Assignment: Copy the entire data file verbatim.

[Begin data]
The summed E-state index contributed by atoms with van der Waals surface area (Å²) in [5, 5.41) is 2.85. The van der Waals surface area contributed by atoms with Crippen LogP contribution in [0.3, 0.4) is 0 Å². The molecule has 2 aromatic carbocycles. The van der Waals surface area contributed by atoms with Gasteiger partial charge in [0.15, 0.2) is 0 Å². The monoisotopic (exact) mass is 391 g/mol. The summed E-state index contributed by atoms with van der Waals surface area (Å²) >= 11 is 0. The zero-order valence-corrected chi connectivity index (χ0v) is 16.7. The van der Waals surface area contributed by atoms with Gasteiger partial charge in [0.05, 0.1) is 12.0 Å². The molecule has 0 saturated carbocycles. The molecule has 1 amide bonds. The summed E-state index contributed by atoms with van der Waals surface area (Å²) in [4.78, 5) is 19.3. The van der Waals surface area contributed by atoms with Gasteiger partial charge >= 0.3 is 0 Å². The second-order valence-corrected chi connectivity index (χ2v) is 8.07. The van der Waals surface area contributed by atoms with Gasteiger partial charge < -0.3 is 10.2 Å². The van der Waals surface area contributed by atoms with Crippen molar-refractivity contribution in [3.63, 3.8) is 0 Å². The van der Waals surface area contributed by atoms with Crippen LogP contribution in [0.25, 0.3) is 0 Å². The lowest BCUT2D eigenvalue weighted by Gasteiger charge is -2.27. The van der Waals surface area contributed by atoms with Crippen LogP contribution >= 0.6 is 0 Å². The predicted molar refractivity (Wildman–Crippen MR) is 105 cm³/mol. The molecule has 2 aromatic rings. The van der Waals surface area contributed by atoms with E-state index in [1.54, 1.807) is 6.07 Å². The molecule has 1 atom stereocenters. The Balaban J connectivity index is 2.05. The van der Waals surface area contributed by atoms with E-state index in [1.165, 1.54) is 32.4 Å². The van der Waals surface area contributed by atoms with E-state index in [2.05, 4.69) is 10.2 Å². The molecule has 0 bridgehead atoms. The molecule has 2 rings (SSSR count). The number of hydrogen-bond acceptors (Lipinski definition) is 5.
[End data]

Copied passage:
The summed E-state index contributed by atoms with van der Waals surface area (Å²) in [5, 5.41) is 2.85. The van der Waals surface area contributed by atoms with Crippen LogP contribution in [0.3, 0.4) is 0 Å². The molecule has 2 aromatic carbocycles. The van der Waals surface area contributed by atoms with Gasteiger partial charge in [0.15, 0.2) is 0 Å². The monoisotopic (exact) mass is 391 g/mol. The summed E-state index contributed by atoms with van der Waals surface area (Å²) >= 11 is 0. The zero-order valence-corrected chi connectivity index (χ0v) is 16.7. The van der Waals surface area contributed by atoms with Gasteiger partial charge in [0.05, 0.1) is 12.0 Å². The molecule has 0 saturated carbocycles. The molecule has 1 amide bonds. The summed E-state index contributed by atoms with van der Waals surface area (Å²) in [4.78, 5) is 19.3. The van der Waals surface area contributed by atoms with Gasteiger partial charge >= 0.3 is 0 Å². The second-order valence-corrected chi connectivity index (χ2v) is 8.07. The van der Waals surface area contributed by atoms with Gasteiger partial charge < -0.3 is 10.2 Å². The van der Waals surface area contributed by atoms with Crippen molar-refractivity contribution in [3.63, 3.8) is 0 Å². The van der Waals surface area contributed by atoms with Crippen LogP contribution in [0.25, 0.3) is 0 Å². The lowest BCUT2D eigenvalue weighted by Gasteiger charge is -2.27. The van der Waals surface area contributed by atoms with Crippen LogP contribution >= 0.6 is 0 Å². The predicted molar refractivity (Wildman–Crippen MR) is 105 cm³/mol. The molecule has 2 aromatic rings. The van der Waals surface area contributed by atoms with E-state index in [1.54, 1.807) is 6.07 Å². The molecule has 1 atom stereocenters. The Balaban J connectivity index is 2.05. The van der Waals surface area contributed by atoms with E-state index in [1.165, 1.54) is 32.4 Å². The van der Waals surface area contributed by atoms with E-state index in [2.05, 4.69) is 10.2 Å². The molecule has 0 bridgehead atoms. The molecule has 2 rings (SSSR count). The number of hydrogen-bond acceptors (Lipinski definition) is 5.